It must feel good for the Avengers to actually beat up on bad guys once again instead of fighting with their mutant allies. The Purifiers are a smart choice as an outlet for the Avengers’ frustration. The action could be seen as the Avengers warming down from their battle with the X-Men and just simply going through the motions. It was still nice to see a bit of a cocky side to the Avengers emerge again as they face down a deadly threat. Through their conversations in battle you begin to see the Avengers sympathize with the mutants’ plight, but not enough to let Emma Frost get away. The bouncing baton which Daredevil used to knock out Emma was a humorous highlight of the action.

I enjoyed the way Bendis handled Emma’s conversation with the Avengers in the beginning. Her distaste for Luke and Daredevil’s touching conversation and her feigned hurt feelings at being misquoted were typical Emma. There’s still a sense of civility between the two sides and the fact is that their recent altercations were just a matter of different beliefs between two groups who want the same result – a better world for everyone.

Before Emma interrupted, Luke and Daredevil were having a nice heartfelt exchange about Luke’s role on the Avengers. Bendis has done a great job of bringing the story focused on Luke Cage to a close. Having Luke surround himself with close friends on the team makes leaving the team a much harder decision. One of Bendis’ strengths is his ability to lay out, foreshadow, or recall story events or jokes, an example being Mockingbird and Iron Man’s similar yearnings for just “one normal day.” On the other hand, the Purifiers repetitive recital of biblical lines got a bit old.

The counterpoint to Bendis’ wittier lines are his jokes which seem unnecessary or out of place. I felt that Daredevil’s joke about both he and Luke being black was kind of lost. It made me think too much and took me out of the story. The implication is that because Daredevil is blind, he could think he’s black, but Emma wouldn’t get that joke because she wouldn’t know Daredevil is blind. But why wouldn’t Emma know who Daredevil is? Daredevil’s secret identity isn’t the best kept secret in the Marvel Universe to begin with. I would also think that the first thing Emma would have done with infinite Phoenix power is to lift all the secret identities out of the Avengers’ heads. There were just too many inconsistencies to make that joke funny.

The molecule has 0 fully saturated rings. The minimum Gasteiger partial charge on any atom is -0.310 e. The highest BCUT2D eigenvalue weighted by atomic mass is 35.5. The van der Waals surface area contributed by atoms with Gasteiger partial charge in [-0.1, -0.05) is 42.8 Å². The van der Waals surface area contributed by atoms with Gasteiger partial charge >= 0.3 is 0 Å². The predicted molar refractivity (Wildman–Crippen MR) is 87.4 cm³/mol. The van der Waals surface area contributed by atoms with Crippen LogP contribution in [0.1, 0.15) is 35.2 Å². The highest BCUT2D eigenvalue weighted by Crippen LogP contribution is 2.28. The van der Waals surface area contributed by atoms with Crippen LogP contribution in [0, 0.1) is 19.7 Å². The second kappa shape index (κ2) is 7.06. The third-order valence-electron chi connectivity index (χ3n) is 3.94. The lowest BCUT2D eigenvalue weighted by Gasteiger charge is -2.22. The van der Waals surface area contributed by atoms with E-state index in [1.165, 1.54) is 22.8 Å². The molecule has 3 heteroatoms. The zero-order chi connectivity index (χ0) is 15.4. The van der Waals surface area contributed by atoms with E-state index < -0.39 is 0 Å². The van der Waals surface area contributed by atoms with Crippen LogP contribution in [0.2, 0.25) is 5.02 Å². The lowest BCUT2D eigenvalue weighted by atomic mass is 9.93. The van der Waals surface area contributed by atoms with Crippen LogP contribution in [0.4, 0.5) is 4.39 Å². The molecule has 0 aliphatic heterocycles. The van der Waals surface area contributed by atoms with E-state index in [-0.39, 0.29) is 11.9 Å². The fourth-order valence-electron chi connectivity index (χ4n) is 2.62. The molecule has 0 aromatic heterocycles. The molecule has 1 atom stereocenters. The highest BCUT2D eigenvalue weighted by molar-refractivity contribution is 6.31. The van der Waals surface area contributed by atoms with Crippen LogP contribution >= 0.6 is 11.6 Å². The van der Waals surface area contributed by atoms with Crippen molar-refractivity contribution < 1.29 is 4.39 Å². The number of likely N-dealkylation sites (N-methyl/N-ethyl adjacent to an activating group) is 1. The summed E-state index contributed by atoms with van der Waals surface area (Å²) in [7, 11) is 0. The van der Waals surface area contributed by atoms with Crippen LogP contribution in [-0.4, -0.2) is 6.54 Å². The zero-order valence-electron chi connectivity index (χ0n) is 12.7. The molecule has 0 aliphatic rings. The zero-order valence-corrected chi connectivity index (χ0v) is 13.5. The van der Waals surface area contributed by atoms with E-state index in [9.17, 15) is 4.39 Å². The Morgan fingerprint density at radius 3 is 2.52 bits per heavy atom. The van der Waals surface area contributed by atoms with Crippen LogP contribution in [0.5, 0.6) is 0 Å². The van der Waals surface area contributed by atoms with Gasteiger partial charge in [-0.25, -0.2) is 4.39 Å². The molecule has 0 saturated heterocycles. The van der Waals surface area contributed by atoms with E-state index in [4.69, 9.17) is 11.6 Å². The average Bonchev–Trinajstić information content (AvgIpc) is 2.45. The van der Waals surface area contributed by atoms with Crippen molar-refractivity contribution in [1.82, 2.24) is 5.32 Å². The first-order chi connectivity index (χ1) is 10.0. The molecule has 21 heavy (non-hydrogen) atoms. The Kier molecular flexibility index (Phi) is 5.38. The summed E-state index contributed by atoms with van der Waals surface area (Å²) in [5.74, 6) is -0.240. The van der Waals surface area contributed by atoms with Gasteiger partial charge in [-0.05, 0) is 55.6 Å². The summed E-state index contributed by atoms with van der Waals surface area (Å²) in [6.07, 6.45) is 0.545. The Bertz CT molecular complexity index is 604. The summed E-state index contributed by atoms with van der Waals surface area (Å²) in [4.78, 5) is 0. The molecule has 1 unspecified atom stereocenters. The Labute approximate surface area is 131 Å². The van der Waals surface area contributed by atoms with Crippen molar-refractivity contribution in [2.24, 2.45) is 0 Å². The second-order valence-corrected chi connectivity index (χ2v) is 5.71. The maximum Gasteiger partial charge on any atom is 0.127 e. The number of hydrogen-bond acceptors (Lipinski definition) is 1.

The highlight of this issue is Luke Cage coming to the decision to leave the Avengers. I enjoyed the montage which showed Luke’s memories of Jessica and their baby. For a minute I actually believed Luke was going to die, becoming a martyr in this anti-mutant war. His death would have been much more surprising and impactful than Professor Xavier’s and it would have definitely been an interesting end to Luke’s street level Avengers.

Rating: Good, art and characterization. Decent, action, story, and writing. 4/5

The New Avengers and creative team are going through the motions as the big Avengers vs. X-Men event comes to a close. The good thing is, those motions have been consistently enjoyable recently. There’s a little bit of everything mixed into this issue, some fun action, good character focus, and a few humorous moments. 

“Remember that one time during the fight when it looked like you might actually win? No? Me neither.” – Marvel vs. Capcom 3
“Did I mention I beat up Firelord once? No, seriously. Firelord.” – Ultimate Alliance 2